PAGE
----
The rhetoric surrounding last weekend’s summit meeting between Indian Prime Minister Atal Behari Vajpayee and his Pakistani counterpart, Prime Minister Nawaz Sharif, could hardly have been grander. The vehicle for the consultations — the inauguration of the first bus service between the two countries in 51 years — was held out as a breakthrough in South Asian diplomacy. And, indeed, the results of the meeting were positive. But to call the summit the most significant round of regional diplomacy since 1972 only highlights the abysmal state of relations between the two countries.

The symbolism surrounding the meeting was powerful. Mr. Vajpayee’s visit to the minar-I-Pakistan monument, which commemorates the Muslim League’s 1940 decision to create a separate Muslim state, was designed to signal acceptance of Pakistan’s political legitimacy by both India and the prime minister’s Hindu nationalist Bharatiya Janata Party. Since India’s own political legitimacy is based on the idea of a multiethnic state, the gesture should not be lightly dismissed. The willingness of both prime ministers to issue a document speaks to their seriousness, too. And most reports speak of a genuine rapport between the two men.

The Lahore Declaration itself is being compared with the Simla Declaration, issued in 1972, the year after the two countries clashed over Bangladesh. This new document commits the two governments to begin talks on security that will help ease the tensions that spur their rivalry. Among other things, that means upgrading the talks currently being held to the ministerial level. In addition, the two sides pledged to give advanced warning before conducting ballistic missile tests, to take immediate steps to cut the chances of accidental nuclear war, as well as to “intensify efforts” to resolve the outstanding issues between them.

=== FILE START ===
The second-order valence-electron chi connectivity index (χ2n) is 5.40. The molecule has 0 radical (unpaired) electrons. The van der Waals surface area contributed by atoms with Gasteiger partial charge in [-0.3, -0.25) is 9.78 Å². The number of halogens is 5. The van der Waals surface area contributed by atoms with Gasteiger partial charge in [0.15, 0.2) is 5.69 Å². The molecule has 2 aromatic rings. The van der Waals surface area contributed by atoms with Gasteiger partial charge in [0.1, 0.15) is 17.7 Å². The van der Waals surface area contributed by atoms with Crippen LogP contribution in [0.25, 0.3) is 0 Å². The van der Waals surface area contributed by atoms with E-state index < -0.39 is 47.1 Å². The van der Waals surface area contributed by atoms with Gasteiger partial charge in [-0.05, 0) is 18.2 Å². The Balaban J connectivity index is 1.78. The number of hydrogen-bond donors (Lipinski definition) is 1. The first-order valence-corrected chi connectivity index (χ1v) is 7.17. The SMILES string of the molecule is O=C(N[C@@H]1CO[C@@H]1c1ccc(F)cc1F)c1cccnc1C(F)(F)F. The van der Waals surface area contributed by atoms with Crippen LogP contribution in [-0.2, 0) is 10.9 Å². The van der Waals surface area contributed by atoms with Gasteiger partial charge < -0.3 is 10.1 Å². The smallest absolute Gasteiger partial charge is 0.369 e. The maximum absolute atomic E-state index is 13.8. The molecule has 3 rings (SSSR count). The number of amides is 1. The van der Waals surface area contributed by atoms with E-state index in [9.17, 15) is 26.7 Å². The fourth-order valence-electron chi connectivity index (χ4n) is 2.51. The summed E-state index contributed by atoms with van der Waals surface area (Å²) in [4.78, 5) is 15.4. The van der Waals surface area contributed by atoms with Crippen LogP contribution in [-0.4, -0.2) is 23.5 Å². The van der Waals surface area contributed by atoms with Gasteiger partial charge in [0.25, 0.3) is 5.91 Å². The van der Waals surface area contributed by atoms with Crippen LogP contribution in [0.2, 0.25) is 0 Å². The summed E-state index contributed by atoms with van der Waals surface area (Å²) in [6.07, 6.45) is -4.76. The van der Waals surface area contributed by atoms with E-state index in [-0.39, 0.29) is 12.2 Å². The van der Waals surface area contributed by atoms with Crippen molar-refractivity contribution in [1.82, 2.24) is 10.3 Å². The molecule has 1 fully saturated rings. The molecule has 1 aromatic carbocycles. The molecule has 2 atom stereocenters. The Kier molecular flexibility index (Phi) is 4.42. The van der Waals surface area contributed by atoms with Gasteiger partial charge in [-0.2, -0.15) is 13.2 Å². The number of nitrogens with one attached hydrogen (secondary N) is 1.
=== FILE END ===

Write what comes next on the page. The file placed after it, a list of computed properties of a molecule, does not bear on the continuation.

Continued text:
There are a host of problems, ranging from water rights to visas, but the chief sticking point continues to be the disputed region of Jammu and Kashmir. India and Pakistan have fought three wars over the territory and it continues to divide the two countries. Pakistan demands that there be a final settlement of its status before the bilateral relationship can be normalized. From Islamabad’s view, that means there must be a U.N.-sponsored referendum on the territory’s future, a position that New Delhi refuses to accept.

Diplomatic cheerleaders proclaimed the Lahore summit a “milestone” in relations between the two countries. The truth, however, is closer to the assessment of one Indian official who considered the two men to be building “an architecture for consultation.” Perhaps the high-powered rhetoric will help the two nations work together to solve the issues that have divided them for over half a century, but good intentions cannot substitute for the hard work and compromises that will be required to make a workable, enduring peace. The trick is to use the goodwill that is in such abundance to jump-start the process. There is no time to waste.

One way of making progress would be to frame important parts of the bilateral relationship within the broader international framework created by the antiproliferation regime. If confidence-building is desired, the two countries should sign and ratify the Comprehensive Nuclear Test Ban Treaty as a first step. That should be followed by accession to the Nuclear Nonproliferation Treaty. That would not only reinforce the international norm that considers nuclear weapons illegal — a prohibition that was weakened by the May tests conducted by both countries — but it would also renew the pressure on the nuclear-weapons possessing nations to cut their stockpiles and move toward eventual disarmament.

Few issues have a greater importance to Japan — or for the world, for that matter. That is why the government of Prime Minister Keizo Obuchi applauded the Lahore Declaration, yet announced that it is not enough to ease the economic sanctions that Tokyo has imposed on the two countries in the wake of last year’s tests. That is the correct decision. Japan is always willing to assist those nations that are willing to help themselves. But those responsibilities are owed to both a nation’s citizens and the international community as a whole. We share the hope the India and Pakistan can put their 51 contentious years behind them and move forward toward peace, stability and prosperity in South Asia. But after the bus ride, there is still walking to be done.

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